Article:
BAYHA: Bernardi says she suspects the delay may have to do with the recently passed North American Free Trade Agreement and the reluctance of US officials to offend their new trading partner. Federal officials had not yet seen the lawsuit and were unable to comment. For Living on Earth, I'm Betsy Bayha in San Francisco.

KAUFMAN: Opening another front in its battle against air pollution, the EPA has proposed regulations to reduce emissions from motor boat engines. Under the new standards, gasoline engines are expected to produce 75% fewer hydrocarbons, while nitrogen oxide emissions from diesel engines would drop by a third. The new rules could add 15% to the price of an outboard motor, but the EPA says the more efficient engines will lower operating costs.

Many people embrace environmental ideals in the hope of cleaning their air, land, or water, but there are some people touting environmentalism as a way to promote ethnic cleansing. A recent CNN report found Ku Klux Klan activists in Florida helping out with local road and beach clean-up efforts. A former Grand Dragon of the Florida Klan, John Baumgardner, says one reason for this involvement is recruitment.

BAUMGARDNER: When we got involved in environmental issues, we did it as individuals, in an effort to, like I said, to outreach to people. To find activists who are willing to listen to our agenda.

KAUFMAN: And he says the agenda is to rid the environment of non-whites, gays, and immigrants of all kinds.

BAUMGARDNER: Assimilation is a form of pollution.

KAUFMAN: Sierra Club's president calls the Klan's green campaign damaging to environmentalism and says it makes it even more difficult for groups like his to address the controversial issue of population.

That's this summary of environmental news. I'm Jill Kaufman.

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(Theme music up and under)

Cuba: The "Special Period"

CURWOOD: This is Living on Earth. I'm Steve Curwood. This week we continue with our examination of Cuba's ecological response to its economic crisis and isolation. Cuba has more doctors and scientists per capita than just about any of the other Latin American nations, and it's enlisted them in the search for ways to make do with less imported goods and with local sustainable techniques. Martha Honey has the second of our series of reports.

(Crying child in clinic)

HONEY: A 6-year-old boy protests loudly as a doctor stitches up a deep cut above his eyebrow. Three other adults try to comfort the youngster, who lies on an operating table in the rural clinic of Las Terrazas. All medicines and supplies used in this minor operation are made in Cuba, except for the band-aid which was brought in by the US visitors. Cuba used to import most of its drugs and medical supplies from the Soviet Union and Eastern Europe. It also imported 63% of all food, 86% of industrial raw materials, 98% of fuel, and about 75% of its manufactured goods. The collapse of the Soviet Bloc, together with a tightened US trade embargo, has forced Cuba back on its own resources. One of the initiatives has been a campaign to recoup traditional home remedies and produce herbal medicines. Dr. Rodobaldo Pedroso, Las Terrazas' 31-year-old physician, says these so-called green medicines are now an important part of his clinic's stock.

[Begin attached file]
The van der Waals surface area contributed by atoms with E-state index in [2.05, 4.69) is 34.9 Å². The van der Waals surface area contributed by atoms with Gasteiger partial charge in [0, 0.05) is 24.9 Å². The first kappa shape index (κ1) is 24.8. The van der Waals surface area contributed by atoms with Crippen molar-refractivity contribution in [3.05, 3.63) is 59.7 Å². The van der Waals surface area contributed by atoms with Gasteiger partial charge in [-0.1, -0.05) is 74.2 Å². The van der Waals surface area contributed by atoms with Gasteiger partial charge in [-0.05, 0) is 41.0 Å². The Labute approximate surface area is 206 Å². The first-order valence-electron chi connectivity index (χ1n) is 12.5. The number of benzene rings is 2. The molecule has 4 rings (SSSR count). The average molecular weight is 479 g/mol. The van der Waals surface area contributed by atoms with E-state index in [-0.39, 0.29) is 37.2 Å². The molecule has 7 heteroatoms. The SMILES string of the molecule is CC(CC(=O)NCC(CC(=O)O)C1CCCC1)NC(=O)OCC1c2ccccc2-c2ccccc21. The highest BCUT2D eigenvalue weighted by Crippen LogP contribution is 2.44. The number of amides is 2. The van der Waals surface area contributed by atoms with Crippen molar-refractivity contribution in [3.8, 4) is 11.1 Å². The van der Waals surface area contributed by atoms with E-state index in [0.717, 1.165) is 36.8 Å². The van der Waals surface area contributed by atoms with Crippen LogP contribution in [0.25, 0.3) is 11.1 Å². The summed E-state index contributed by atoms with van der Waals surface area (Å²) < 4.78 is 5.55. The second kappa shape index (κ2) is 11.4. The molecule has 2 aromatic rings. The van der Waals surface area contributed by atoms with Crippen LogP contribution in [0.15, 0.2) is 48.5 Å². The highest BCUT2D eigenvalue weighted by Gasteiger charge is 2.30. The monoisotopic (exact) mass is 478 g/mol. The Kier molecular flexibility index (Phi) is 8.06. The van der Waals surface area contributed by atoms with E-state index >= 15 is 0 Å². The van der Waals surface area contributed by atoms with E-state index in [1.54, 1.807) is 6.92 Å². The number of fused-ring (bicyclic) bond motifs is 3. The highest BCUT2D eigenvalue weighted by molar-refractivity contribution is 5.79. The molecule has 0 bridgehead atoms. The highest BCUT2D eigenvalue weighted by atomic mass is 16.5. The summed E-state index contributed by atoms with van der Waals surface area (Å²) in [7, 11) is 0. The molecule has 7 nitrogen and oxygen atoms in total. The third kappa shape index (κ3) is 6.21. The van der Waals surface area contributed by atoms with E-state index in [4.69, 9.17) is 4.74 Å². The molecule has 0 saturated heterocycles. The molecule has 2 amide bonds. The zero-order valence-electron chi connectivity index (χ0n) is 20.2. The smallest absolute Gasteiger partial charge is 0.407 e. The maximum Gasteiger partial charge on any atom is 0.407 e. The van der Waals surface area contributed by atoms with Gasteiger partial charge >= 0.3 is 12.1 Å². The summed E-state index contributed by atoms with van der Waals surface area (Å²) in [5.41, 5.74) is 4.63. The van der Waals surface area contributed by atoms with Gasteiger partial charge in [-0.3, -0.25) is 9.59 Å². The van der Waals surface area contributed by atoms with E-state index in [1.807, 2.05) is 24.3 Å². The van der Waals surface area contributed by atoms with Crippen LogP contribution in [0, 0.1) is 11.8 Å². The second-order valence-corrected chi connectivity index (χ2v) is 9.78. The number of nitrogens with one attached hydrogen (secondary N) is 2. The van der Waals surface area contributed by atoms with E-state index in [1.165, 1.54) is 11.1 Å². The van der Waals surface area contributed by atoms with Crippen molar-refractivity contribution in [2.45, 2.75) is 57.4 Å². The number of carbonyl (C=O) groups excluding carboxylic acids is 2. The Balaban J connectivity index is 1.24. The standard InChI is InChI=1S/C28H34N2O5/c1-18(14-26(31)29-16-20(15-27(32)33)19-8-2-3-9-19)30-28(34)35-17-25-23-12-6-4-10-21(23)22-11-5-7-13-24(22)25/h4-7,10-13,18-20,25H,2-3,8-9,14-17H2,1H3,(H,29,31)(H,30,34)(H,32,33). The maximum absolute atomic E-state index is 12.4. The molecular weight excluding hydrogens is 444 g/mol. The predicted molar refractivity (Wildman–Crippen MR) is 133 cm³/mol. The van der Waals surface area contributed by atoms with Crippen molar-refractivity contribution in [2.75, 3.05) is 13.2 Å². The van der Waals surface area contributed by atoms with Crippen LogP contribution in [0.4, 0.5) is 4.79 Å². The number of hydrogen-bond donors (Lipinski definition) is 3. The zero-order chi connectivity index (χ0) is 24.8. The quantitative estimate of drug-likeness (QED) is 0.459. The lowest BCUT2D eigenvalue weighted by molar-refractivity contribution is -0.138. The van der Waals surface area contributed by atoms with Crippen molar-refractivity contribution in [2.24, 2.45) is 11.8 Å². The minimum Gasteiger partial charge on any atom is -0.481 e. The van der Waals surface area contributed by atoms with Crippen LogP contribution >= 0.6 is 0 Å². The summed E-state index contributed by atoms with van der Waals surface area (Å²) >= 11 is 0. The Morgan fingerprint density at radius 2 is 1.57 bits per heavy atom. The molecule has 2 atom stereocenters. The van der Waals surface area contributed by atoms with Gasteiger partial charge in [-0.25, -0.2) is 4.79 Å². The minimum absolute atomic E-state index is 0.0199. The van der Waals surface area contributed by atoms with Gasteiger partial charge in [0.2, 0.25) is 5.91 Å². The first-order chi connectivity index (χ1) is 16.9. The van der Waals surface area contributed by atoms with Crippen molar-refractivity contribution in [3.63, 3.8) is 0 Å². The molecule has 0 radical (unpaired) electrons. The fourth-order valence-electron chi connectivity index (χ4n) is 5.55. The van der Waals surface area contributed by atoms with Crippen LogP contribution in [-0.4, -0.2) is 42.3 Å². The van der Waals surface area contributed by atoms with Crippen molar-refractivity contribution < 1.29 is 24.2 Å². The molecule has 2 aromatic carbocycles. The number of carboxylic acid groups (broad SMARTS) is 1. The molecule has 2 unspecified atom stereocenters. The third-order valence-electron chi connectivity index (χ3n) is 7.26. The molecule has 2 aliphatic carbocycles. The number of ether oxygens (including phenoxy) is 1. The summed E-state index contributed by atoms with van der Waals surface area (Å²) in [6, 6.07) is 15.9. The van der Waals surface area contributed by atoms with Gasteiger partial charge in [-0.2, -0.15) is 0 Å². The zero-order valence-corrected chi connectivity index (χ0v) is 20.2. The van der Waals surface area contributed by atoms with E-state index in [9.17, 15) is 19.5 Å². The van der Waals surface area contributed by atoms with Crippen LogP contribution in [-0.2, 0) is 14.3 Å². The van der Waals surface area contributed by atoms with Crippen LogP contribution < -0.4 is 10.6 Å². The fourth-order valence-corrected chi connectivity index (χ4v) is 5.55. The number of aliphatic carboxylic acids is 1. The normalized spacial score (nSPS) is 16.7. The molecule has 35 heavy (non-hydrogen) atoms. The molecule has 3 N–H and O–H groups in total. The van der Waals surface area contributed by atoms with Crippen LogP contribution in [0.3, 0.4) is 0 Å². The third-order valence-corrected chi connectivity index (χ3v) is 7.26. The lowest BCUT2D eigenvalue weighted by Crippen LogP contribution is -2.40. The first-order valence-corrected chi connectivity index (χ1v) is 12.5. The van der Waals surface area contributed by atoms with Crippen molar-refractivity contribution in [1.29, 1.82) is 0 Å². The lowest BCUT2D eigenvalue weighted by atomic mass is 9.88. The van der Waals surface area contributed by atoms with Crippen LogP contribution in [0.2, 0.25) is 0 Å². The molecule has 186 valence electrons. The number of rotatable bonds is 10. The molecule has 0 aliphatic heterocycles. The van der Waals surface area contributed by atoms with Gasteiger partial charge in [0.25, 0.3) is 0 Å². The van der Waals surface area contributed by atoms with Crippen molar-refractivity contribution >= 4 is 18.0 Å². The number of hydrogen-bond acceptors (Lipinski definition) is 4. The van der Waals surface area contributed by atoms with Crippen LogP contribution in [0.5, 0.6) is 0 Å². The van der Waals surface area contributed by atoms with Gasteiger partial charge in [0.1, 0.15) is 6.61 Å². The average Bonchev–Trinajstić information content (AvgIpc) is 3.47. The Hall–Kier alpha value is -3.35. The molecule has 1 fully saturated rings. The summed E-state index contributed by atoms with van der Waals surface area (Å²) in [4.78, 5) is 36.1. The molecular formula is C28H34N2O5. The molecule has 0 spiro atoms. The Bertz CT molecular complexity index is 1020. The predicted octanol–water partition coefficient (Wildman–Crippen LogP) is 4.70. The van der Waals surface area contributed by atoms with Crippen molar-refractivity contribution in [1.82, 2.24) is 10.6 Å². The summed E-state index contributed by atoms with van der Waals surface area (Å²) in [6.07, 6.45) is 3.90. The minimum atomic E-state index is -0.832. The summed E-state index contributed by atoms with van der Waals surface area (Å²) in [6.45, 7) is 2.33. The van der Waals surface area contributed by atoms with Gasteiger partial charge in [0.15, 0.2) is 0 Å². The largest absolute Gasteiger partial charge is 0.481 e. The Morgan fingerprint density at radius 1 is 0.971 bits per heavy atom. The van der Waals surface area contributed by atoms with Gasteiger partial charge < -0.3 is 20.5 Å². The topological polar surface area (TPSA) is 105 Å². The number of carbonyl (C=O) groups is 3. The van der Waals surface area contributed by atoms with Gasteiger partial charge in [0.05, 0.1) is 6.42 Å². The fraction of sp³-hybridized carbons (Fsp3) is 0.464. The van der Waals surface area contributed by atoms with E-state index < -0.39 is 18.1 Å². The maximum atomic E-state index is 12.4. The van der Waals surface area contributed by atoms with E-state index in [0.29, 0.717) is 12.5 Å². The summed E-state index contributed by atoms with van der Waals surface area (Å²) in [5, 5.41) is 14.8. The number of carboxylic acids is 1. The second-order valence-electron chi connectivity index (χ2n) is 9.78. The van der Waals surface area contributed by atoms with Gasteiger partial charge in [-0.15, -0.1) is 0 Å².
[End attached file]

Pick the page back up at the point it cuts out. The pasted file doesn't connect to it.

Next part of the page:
PEDROSO: [Speaks in Spanish]
TRANSLATOR: There is a greater interest in the enormous possibilities of green medicine. In our community we have clubs of elderly men and women who know about medicinal plants. We also have a new laboratory for making these medicines from medicinal plants. In Cuba, the green medicines supply about 20% of our needs nowadays.

(Footfalls and hushed conversation: "Oh, good. Can we see that?")

HONEY: A group of 50 Americans follow engineer Leonardo Blanco into an enormous, rain-soaked field. It's 117 degrees in the midday sun at the University of Pinar del Rio's Medicinal Plant Research Station.

BLANCO: [Speaks in Spanish]
TRANSLATOR: Now it's the beginning of the planting season for medicinal plants here in Cuba. We don't apply insecticides; we don't use any inorganic fertilizers. Because as you know, all these things affect health. And precisely because we're investigating medicinal plants, we need to be sensitive in the application of chemicals that can endanger people. This plant is called French oregano. It's being used a lot with children to control coughs. We have over here a species of tilo; it's a sedative. It's endemic to our province, and it calms the nerves.

HONEY: Cuba has identified over 50 plants which can be used to make safe, effective, and inexpensive medicines. But Cuba still has severe shortages of about 300 drugs which it used to import and cannot yet manufacture. Top of the list are penicillin and sulfur-based antibiotics, and anti-parasite medicines needed most urgently for children. Cubans call the economic crisis the worst since the Revolution, the Special Period. They say that like the Chinese character for the word "crisis," the Special Period contains within it elements of both danger and opportunity. There are enormous hardships. Perhaps most worrisome has been the severe food shortages. Caloric intake per person is estimated to have dropped by 30%. Faced with such hardships, thousands of Cubans have tried to flee the island, and nearly everyone grumbles. But there is also a strong undercurrent of resilience and determination. The special period has prompted bureaucratic reforms and grass roots inventiveness. Daily life is lean, but on some fronts it's also more healthy and environmentally friendly. People ride bicycles or walk. In Havana the number of bicycles has jumped 25 times, to over 800,000. Throughout the city, Cuban workers have planted small garden plots. People eat more fruits and vegetables, less pork, plow fields with oxen instead of tractors, use organic instead of chemical fertilizers and pesticides, and recycle nearly everything. Agricultural and animal waste has been turned into fertilizers and biogas.